A Mysterious Way


Reviewed: September 10, 2010
Venue: Red Room (85 East 4th Street, New York City)
Running Time: 40 minutes (no intermission)
Run: September 9-18, 2010

Written by: Steven Walters
Directed by: Barrett Hileman
Sound Design: Chris Monroe

Produced by: Firebone Theatre
Stage Manager/Assistant Director: Zach Dorn

Gene Francis as Kane
Alexander Richard as Gordon

A Mysterious Way - Not All That Mysterious

Steven Walters' play, which Firebone Theatre first produced in 2009, has Edward Albee's The Zoo Story stamped all over it: the two-people-on-a-bench set-up and a character (in this case named Kane, as in Abel) whose theological uncertainty leads to a murder. But while this interrogation of God's will in human life may have been shocking in 1959 when Albee loosed The Zoo Story onto the world, it has no bite a half-century later, which is why the play has no bite either, even though it ends with a murder and has vigorous performances from Gene Francis (Kane) and Alexander Richard (Gordon).

The arc of the play is simple. Kane and Gordon are both waiting for a train to Atlantic City, with this difference: Gordon is planning to visit his mother there, while Kane plans to blow up the train enroute. Kane murders Gordon, a gentle-souled Bible-reading Christian, as part of his challenge to God to use his divine powers to prevent such evils, and the play ends with a voiceover announcement that all train service has been suspended, hinting that while God did not save Gordon, he thwarted Kane by causing the system to malfunction.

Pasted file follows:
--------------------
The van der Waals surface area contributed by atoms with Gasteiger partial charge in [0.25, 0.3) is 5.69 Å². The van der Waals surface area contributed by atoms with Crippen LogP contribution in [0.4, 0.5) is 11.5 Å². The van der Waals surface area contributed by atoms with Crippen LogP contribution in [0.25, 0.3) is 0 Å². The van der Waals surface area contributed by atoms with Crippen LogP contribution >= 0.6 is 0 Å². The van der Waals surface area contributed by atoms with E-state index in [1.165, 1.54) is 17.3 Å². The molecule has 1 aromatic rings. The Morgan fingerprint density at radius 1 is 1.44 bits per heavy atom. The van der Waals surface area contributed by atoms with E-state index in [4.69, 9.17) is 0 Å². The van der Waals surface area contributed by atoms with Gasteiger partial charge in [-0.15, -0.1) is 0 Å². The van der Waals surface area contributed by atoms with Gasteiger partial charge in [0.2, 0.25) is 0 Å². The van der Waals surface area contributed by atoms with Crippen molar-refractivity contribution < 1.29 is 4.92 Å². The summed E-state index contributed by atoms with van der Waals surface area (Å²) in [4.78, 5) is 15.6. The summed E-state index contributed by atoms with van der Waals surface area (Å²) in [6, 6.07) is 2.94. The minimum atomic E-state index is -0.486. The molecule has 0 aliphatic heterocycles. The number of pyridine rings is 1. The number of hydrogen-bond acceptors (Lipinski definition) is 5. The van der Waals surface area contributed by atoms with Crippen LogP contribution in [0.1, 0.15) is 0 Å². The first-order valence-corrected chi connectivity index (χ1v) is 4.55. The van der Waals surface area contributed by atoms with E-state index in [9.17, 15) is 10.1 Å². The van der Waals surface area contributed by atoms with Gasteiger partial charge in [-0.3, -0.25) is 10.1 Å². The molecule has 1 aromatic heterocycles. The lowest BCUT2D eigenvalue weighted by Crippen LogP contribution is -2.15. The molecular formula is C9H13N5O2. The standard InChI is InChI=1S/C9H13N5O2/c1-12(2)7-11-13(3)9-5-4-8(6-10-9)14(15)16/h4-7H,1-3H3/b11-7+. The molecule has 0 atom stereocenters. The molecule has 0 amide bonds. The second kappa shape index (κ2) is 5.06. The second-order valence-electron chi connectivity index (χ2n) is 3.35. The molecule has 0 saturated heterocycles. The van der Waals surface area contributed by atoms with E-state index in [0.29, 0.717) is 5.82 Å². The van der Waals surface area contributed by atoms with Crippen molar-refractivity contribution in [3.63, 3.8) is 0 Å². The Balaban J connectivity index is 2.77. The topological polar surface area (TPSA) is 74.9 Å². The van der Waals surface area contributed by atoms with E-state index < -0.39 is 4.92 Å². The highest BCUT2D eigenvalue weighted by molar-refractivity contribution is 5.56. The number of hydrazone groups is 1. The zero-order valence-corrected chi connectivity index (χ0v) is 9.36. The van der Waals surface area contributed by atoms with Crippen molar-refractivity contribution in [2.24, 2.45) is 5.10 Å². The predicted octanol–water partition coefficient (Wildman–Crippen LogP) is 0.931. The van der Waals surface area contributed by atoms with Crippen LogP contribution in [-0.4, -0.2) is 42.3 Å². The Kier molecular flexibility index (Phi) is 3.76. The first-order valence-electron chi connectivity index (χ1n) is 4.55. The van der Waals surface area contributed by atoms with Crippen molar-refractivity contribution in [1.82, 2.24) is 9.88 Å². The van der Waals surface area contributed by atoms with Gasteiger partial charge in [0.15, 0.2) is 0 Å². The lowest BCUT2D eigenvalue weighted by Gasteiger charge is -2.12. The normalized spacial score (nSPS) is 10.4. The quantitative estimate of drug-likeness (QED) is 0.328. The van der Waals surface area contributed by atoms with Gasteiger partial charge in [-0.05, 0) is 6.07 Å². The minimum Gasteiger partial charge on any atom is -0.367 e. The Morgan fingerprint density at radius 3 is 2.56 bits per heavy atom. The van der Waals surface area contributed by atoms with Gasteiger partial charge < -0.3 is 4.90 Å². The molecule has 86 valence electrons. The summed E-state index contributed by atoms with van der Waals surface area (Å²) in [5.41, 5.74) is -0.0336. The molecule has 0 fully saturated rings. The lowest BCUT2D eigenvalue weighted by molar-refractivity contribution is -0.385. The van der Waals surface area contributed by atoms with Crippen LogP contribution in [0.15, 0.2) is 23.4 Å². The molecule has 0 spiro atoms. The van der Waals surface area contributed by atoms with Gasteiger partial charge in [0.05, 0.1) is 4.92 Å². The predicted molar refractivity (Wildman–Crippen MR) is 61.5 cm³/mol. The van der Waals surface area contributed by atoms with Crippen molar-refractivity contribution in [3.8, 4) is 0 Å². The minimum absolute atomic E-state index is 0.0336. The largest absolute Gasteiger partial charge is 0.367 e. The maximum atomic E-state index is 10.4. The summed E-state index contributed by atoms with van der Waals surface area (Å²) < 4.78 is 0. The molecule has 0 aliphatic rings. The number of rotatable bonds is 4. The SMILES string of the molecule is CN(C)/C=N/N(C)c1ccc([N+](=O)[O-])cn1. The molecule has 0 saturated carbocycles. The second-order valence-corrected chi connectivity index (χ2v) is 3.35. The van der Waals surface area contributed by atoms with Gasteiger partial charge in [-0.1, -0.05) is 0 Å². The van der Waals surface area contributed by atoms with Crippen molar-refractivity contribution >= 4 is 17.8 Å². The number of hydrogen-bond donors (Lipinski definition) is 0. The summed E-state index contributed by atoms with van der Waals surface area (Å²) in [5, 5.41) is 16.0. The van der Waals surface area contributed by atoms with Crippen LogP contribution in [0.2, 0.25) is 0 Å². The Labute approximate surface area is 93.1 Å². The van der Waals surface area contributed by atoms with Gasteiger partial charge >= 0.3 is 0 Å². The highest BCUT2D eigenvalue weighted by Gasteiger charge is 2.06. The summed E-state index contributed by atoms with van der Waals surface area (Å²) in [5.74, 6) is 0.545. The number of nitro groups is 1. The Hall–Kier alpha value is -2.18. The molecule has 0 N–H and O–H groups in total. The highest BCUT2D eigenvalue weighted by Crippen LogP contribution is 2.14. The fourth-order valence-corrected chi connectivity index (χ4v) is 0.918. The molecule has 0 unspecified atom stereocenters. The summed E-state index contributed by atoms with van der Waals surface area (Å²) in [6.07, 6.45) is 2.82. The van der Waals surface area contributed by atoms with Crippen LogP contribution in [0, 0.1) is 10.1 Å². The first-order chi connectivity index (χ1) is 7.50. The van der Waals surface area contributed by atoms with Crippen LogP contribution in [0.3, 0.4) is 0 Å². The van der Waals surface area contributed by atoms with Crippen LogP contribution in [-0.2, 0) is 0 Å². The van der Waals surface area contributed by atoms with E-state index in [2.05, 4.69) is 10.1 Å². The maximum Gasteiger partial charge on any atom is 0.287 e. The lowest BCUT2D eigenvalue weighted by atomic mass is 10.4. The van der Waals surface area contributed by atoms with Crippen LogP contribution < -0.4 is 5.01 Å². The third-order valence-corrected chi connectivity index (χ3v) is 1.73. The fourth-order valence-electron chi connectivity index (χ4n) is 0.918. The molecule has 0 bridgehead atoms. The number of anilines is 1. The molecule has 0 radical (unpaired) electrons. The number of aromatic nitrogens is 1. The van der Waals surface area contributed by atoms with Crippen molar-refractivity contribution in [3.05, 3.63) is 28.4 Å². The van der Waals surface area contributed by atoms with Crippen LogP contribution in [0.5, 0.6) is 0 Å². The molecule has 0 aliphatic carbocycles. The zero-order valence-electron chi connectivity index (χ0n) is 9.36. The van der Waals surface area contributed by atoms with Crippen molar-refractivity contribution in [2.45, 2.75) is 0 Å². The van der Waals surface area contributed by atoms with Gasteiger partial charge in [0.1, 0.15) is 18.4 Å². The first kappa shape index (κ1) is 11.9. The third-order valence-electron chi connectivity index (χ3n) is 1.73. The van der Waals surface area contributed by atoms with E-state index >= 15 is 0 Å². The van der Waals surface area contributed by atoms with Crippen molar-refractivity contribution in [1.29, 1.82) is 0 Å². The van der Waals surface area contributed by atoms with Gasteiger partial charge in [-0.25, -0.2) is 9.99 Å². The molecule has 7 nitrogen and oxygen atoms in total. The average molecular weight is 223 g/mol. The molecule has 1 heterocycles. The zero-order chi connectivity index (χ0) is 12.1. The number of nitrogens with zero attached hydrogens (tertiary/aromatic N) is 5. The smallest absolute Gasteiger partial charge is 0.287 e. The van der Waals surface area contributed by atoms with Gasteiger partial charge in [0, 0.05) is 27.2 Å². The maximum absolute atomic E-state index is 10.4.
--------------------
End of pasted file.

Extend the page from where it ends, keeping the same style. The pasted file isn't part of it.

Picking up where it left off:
But none of the action in Walters' play feels authentic or necessary, in part because he never gives any urgent reason for Kane to enlist and then kill Gordon. If Kane's objective is to test whether God would interfere with his plans, he could simply keep his mouth shut, get on the train, and see what would happen (assuming that God, being God, would know Kane's intentions).

The coincidences in the play also give it an inauthentic feel: the only other person on the platform at 3:30 AM just happens to be a Bible-reading fallen human being trying to work his way back into life from (it is hinted) some dissipations involving gambling, drinking, and sex -- in other words, the perfect foil for Kane's maneuvers. Perhaps we're meant to think that God put Gordon there so that Kane can have his means, but the neatness of the set-up just stretches believability a bit too much.

Albee's play struggled with the question of what do people do when they reach the end of their tethers -- a question any matured adult confronts on a daily basis. The core issue of A Mysterious Way -- does God intervene in human history to prevent evil -- is less compelling because it's less imperative in people's lives -- and, in any case, most evidence indicates that God doesn't intervene, which more or less settles the case and makes A Mysterious Way not mysterious at all.

Michael Bettencourt